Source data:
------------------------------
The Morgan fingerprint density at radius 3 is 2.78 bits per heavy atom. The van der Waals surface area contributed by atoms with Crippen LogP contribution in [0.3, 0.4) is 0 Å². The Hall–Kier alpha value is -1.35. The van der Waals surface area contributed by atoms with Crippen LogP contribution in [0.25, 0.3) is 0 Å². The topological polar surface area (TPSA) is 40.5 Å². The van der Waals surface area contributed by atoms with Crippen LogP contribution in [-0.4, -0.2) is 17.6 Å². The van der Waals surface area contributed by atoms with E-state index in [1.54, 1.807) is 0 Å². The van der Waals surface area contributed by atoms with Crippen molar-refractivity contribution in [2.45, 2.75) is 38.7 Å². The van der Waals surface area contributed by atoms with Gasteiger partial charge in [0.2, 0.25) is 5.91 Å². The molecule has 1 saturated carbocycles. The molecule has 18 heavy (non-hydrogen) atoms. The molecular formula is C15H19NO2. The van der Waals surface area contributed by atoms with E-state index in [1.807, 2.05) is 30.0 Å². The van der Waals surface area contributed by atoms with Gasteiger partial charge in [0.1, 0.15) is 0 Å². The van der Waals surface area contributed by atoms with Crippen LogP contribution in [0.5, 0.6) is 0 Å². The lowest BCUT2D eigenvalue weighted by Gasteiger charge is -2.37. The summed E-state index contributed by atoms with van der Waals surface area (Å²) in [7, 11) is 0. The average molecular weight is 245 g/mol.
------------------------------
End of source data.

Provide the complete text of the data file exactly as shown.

The Morgan fingerprint density at radius 3 is 2.78 bits per heavy atom. The van der Waals surface area contributed by atoms with Crippen LogP contribution in [0.3, 0.4) is 0 Å². The Hall–Kier alpha value is -1.35. The van der Waals surface area contributed by atoms with Crippen LogP contribution in [0.25, 0.3) is 0 Å². The topological polar surface area (TPSA) is 40.5 Å². The van der Waals surface area contributed by atoms with Crippen LogP contribution in [-0.4, -0.2) is 17.6 Å². The van der Waals surface area contributed by atoms with E-state index in [1.54, 1.807) is 0 Å². The van der Waals surface area contributed by atoms with Crippen molar-refractivity contribution in [2.45, 2.75) is 38.7 Å². The van der Waals surface area contributed by atoms with Gasteiger partial charge in [0.2, 0.25) is 5.91 Å². The molecule has 1 saturated carbocycles. The molecule has 18 heavy (non-hydrogen) atoms. The molecular formula is C15H19NO2. The van der Waals surface area contributed by atoms with E-state index in [1.807, 2.05) is 30.0 Å². The van der Waals surface area contributed by atoms with Gasteiger partial charge in [0.1, 0.15) is 0 Å². The van der Waals surface area contributed by atoms with Crippen LogP contribution in [0.5, 0.6) is 0 Å². The lowest BCUT2D eigenvalue weighted by Gasteiger charge is -2.37. The summed E-state index contributed by atoms with van der Waals surface area (Å²) in [7, 11) is 0. The average molecular weight is 245 g/mol.